After Georgia was forced by the United States Supreme Court to abandon its scheme to deny Black people the right to an undiluted vote and representation, Leroy Johnson became the first Black person elected to the Georgia State Senate since Reconstruction.
The year was 1962. During his tenure, Johnson used his considerable influence inside the body to become the Senate’s Chair of the Judiciary Committee. From this position, he was able to bottle-up legislation that was bad for the State of Georgia, especially its Black residents. Outside and inside the State Senate, Leroy Johnson practiced the art of leadership and engaged in the fight for justice. He produced solid results for a people who were hungry for justice.
Who among our elected officials today exercises the art of leadership in an engaged struggle for justice? Sadly, the numbers are way too small. It is more expedient to exchange silence for merely “being there,” in the end exercising no leadership at all and becoming a spectator to power in abandonment of those who need the effective use of power the most. The art of the struggle has veritably been abandoned for merely occupying a seat at the table when the purpose of the struggle for the seat at the table was to empower the struggle for justice. The only reason we send people to occupy that seat is to leverage the power of the community where power is exercised, on behalf of those who need it the most.
As I was commiserating over the Troy Davis situation with a former member of the Georgia Legislature who rose to the highest possible position within that body for his party, he lamented that for all of his years in the Legislature, he had not introduced a single death penalty bill. I quickly interjected that he was so busy putting out other fires and sticking his fingers in all the holes of the leaky dikes and schooling his colleagues on the effective use of the power of their elected positions that he couldn’t do everything. It will be interesting to see what legislative actions his former colleagues will initiate in the face of this clear act of barbarism by my state.
Occupying these “seats at the table” is important. Engaging in the struggle for justice is important. And contrary to what many would have us believe, leadership is important. That’s why so much effort is spent on co-opting or marginalizing the leaders of conscience that we do have and preventing authentic representatives of our values to occupy those seats at the table.
Therefore, more is required of us. We must hone the skill of discernment. We must not give our vote to just anybody to occupy these positions of power. We must not allow “posers” to represent us. Posers are those who wear the jackets of authority, who are put in positions of power by us, but who do not engage in the artful use of that power on our behalf. Discerning who is friend and who is poser has been difficult. But, is being made more possible by the arrogance now of those who do not have the interests of the people at heart. They seem not to care that their “neanderthal” is showing. But we can look at them and clearly see that they ain’t us. Their actions are a clue that they do not share our values.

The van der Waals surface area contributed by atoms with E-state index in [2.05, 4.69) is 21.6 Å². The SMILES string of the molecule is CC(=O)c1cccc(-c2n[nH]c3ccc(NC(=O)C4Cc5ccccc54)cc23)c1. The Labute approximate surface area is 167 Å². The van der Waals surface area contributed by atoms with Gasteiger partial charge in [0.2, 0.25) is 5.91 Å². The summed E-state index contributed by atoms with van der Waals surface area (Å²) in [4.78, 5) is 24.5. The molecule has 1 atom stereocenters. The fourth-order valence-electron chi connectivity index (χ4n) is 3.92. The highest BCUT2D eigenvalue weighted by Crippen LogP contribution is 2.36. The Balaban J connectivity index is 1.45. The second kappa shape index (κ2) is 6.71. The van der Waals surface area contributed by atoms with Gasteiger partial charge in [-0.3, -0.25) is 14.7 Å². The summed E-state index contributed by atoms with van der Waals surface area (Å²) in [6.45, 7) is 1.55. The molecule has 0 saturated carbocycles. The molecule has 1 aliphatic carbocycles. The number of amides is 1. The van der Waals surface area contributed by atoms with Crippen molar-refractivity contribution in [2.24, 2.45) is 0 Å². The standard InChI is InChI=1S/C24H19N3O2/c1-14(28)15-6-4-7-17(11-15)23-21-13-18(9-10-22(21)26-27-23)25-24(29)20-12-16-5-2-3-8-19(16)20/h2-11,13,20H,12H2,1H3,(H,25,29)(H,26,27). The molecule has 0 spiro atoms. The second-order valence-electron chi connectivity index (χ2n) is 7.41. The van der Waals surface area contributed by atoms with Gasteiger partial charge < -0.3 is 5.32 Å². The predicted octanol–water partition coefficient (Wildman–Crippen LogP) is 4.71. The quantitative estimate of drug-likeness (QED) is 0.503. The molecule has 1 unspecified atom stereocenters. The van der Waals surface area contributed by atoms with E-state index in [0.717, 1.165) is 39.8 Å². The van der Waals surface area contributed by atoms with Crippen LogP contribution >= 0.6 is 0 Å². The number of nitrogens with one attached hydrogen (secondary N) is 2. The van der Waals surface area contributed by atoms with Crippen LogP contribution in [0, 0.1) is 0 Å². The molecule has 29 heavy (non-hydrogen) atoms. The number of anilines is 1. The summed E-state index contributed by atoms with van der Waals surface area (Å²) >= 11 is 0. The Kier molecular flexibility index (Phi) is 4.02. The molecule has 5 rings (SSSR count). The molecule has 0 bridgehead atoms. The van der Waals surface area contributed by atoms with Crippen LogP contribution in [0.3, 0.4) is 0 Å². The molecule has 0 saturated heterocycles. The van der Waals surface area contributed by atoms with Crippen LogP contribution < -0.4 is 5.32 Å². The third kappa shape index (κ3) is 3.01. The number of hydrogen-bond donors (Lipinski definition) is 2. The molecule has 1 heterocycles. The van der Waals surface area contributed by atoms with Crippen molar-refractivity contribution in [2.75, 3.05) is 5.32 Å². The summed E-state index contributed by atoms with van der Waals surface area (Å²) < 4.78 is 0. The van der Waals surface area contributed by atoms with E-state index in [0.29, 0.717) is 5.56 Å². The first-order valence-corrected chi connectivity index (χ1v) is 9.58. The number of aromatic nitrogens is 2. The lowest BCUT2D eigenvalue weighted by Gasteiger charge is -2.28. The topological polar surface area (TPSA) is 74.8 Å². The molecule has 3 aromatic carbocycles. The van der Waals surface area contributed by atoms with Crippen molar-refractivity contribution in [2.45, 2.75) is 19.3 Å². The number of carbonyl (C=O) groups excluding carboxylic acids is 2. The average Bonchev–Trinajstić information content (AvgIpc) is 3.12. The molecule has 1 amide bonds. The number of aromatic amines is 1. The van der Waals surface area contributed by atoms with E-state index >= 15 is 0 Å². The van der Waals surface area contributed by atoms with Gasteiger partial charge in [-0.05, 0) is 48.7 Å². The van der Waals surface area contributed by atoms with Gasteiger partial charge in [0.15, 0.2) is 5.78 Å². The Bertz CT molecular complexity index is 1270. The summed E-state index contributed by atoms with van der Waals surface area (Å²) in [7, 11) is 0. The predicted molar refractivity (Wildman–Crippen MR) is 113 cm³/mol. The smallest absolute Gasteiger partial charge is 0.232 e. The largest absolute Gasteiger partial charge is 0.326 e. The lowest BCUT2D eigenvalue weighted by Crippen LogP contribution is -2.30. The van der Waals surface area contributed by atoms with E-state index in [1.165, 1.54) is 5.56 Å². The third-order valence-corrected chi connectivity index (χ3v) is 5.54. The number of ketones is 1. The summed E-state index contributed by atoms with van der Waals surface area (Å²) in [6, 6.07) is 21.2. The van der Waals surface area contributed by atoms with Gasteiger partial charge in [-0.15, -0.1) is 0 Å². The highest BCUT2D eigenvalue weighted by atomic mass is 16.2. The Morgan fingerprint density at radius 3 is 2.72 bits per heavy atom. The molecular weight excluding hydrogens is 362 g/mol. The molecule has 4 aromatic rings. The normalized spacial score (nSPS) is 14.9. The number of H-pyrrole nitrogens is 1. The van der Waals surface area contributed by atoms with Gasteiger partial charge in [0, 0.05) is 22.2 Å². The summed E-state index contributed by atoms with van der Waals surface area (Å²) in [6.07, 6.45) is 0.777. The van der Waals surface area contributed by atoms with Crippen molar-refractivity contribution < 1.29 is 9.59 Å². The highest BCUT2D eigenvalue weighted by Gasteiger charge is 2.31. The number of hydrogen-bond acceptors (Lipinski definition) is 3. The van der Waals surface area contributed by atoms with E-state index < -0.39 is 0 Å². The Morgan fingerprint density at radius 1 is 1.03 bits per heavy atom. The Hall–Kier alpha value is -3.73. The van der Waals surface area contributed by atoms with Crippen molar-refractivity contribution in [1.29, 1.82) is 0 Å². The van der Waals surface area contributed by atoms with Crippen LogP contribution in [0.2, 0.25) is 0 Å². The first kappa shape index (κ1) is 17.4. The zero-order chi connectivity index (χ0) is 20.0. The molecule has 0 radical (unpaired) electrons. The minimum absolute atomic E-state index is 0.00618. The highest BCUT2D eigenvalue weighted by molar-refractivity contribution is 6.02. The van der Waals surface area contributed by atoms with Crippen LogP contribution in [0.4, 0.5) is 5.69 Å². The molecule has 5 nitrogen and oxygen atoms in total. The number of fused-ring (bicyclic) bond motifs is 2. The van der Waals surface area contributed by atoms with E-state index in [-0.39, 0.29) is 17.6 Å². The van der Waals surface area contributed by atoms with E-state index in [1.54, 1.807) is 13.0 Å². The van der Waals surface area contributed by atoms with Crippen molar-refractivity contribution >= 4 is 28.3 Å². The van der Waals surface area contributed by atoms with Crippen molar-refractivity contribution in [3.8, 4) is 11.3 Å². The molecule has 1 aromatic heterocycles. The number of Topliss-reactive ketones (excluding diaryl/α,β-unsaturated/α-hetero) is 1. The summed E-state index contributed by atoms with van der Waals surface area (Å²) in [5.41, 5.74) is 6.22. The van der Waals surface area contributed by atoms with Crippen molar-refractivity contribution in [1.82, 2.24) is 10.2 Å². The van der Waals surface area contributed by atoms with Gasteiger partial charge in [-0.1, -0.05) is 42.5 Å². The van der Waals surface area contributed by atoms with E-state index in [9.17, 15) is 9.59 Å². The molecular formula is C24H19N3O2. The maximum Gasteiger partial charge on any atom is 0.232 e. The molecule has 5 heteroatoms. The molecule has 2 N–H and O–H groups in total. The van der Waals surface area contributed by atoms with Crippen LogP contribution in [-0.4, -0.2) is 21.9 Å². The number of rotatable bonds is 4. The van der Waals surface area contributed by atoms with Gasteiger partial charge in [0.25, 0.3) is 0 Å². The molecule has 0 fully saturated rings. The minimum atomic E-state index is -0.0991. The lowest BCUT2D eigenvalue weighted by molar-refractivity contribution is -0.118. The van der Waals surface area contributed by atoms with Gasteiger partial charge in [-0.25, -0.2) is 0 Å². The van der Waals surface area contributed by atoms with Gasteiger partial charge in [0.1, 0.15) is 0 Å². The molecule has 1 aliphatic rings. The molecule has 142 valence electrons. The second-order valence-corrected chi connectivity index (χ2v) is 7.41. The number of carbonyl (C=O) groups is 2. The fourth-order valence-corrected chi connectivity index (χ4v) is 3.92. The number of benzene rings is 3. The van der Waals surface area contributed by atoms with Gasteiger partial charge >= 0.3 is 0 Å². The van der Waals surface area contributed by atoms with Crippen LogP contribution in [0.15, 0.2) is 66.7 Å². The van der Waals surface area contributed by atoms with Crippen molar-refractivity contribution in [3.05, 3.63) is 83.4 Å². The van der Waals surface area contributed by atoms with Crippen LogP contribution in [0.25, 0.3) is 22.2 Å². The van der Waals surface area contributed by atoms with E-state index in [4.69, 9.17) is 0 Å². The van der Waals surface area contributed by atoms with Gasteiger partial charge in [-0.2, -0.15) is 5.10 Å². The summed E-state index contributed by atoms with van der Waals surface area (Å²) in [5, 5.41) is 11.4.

Unfortunately, posers exist all around us: and in the media, too. The job now of people of conscience is to make sure that we don’t enable these posers by our own supportive behavior. My friend reminded me that Leroy Johnson, alone in the Georgia State Senate, was more powerful in the 1960s than are the 55 Black members of the Georgia Legislature now. We need to stop and think about that.
More is less? What role have we all had to play in such a circumstance? Is our leadership more of a reflection of who we are than we have acknowledged? What can we do differently in order to get a better result?
Abu Ghraib has its antecedents right here in the United States. The violence sponsored by the United States abroad has its origins inside the United States. As the United States and NATO drop bombs on unsubmitting African people in Libya, the United States kills an innocent Black man in Georgia. There is more to come unless we affirmatively take steps to stop it. Republican voters cheered at the prospects of more executions at a recent Presidential debate. In a recent article, Africom brags on its lessons learned from Libya:
“The command had to define what effects it needed, and what specific targets would contribute to achieving those effects – a precise endeavor, Ham said. If attacking a communications node, planners must ask themselves what does that particular node do? How does it connect to other nodes? What’s the right munition to use? What’s the likelihood of collateral damage? What’s the right time of day to hit it? What’s the right delivery platform? And finally, how to synchronize attacks.” http://www.defense.gov/news/newsarticle.aspx?id=65344
“That level of detail and precision … was not something the command had practiced to the degree that we were required to do in Odyssey Dawn,” Ham said. . . . If we were to launch a humanitarian operation, how do we do so effectively with air traffic control, airfield management, those kind of activities?” he said.
The United States has to craft those practices with African partners, he added.
U.S. allies in Libya are as barbaric as their sponsors. Despite youtube’s efforts to dissuade it from being seen, please watch this video sent to me from France:
As committed Libyans valiantly resist the entire NATO arsenal of modern and old-fashioned killfare, a new kind of perverse global plantation is being created. There is a clear and present danger that Africa and Asia will become U.S. killing fields for the next decade or more while the United States, itself, becomes a police state–unless we stop this poser leadership that really stopped representing us a long t. If we fail to stop them, watch that video again–and welcome to the new America, hauntingly familiar to a place we never left.